33 Diploma Mill Suspects Nabbed In Beijing
Beijng police have arrested 33 suspects for allegedly selling fake diplomas and degree certificates and swindling 7.97 million yuan (US$ 1.23 million) out of 339 people, including nearly 200 senior company executives.
Introduction to China’s Education System and Education Verification
Employers want to find people who are not only well qualified with relevant education background, but also ethical. Therefore, conducting an education background check should be on employer’s priority list, especially because a significant amount of job applicants misrepresent their education background, costing employers time and money to replace unqualified hires. Some of those who don’t have an advanced degree decide to resort to false diploma when they start job hunting. That explains why diploma mills or outright falsified diplomas are so popular among jobseekers. Common ways to confirm a diploma’s authenticity include checking: the Higher Education Graduates Database in China – released by Ministry of Education, the nation’s trusted source for education verification; the
China Academic Degrees and Graduate Education Development Center (CDGDC) – an organization with the independent qualification of legal entity directly under the joint leadership of Ministry of Education and the Academic Degrees Committee of the State Council (ADCSC); with the university directly.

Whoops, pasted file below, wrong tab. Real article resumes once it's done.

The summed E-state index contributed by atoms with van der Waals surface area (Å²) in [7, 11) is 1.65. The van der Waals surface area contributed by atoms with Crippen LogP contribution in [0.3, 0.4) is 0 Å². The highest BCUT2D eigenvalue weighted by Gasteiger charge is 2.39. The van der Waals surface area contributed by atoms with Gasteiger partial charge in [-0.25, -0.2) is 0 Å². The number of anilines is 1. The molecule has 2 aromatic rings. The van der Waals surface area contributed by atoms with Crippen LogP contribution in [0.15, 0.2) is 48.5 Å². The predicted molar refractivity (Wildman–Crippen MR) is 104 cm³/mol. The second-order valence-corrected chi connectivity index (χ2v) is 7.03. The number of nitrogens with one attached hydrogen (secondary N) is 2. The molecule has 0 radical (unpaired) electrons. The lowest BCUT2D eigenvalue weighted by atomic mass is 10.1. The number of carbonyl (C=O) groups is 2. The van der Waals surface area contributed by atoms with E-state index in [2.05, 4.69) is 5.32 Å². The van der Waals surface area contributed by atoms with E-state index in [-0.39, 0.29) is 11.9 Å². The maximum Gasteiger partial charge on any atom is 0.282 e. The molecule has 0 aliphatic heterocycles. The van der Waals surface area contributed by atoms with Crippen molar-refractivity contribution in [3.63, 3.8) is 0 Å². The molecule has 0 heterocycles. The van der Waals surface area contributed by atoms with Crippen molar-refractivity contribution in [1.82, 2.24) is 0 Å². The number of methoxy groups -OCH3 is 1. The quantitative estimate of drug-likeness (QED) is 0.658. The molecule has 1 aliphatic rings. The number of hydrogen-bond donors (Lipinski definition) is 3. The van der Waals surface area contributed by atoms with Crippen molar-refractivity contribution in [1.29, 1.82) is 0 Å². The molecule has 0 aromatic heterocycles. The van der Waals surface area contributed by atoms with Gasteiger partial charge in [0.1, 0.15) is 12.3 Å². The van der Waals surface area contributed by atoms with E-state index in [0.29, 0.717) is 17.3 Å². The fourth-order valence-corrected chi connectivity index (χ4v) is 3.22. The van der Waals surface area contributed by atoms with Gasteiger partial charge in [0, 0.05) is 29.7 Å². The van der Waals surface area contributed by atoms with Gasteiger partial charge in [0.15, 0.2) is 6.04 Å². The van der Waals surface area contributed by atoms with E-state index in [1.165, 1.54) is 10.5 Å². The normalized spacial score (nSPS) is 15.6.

Call Centre Outsourcing In China – 100% Foreign Ownership Permitted Under New China’s Telecoms Regulatory Regime
In a further push to the development of the outsourcing industry in China, the State Council and the Ministry of Industry and Information Technology recently announced a series of policies which aim to relax foreign investment restrictions on certain telecoms-related activities which would otherwise be subject to China’s fairly stringent restrictions in the telecoms sector.
The new policy, as stated in the State Council’s announcements on 7 April 2010 and 12 August 2010 and in MIIT’s notice of 10 November 2010, is therefore groundbreaking as the policy allows foreign investors to operate call centres in 21 ‘modelcities’ in China on a trial basis, without having to partner with a PRC company. These 21 model cities are Beijing, Tianjin, Shanghai, Chongqing, Dalian, Shenzhen, Guangzhou, Wuhan, Haerbin, Chengdu, Nanjing, Xian, Jinan, Hangzhou, Hefei, Nanchang, Changsha, Daqing, Suzhou, Wuxi and Xiamen.
It remains to be seen whether China will evolve to become a viable option formultinational and foreign companies to set up their call centres.
The Labor Market Bites Chinese Factories
At a time when China’s wages and benefits are increasing, employers still face a labor shortage — and their potential responses to it may have big implications for China and the rest of the world. In the past, there was an abundant supply of workers willing to work, and therefore employers did not have to pay much or treat employees especially well. However, employers are now the ones getting burned and arecomplaining about a labor shortage because they can’t find workers at the wages they have been paying. On the upside, some employers have begun wondering whether there is a different way to manage labor; developing longer-term relationships with employees, for example. There may also be a new pool of potential workers coming in as China breaks the news that large numbers of new college grads are now earning less than most factory workers. This is shocking in a country that reveres education and expects college graduates to earn way more than low-status factory workers.
The Asian Talent Market: Challenges and Opportunities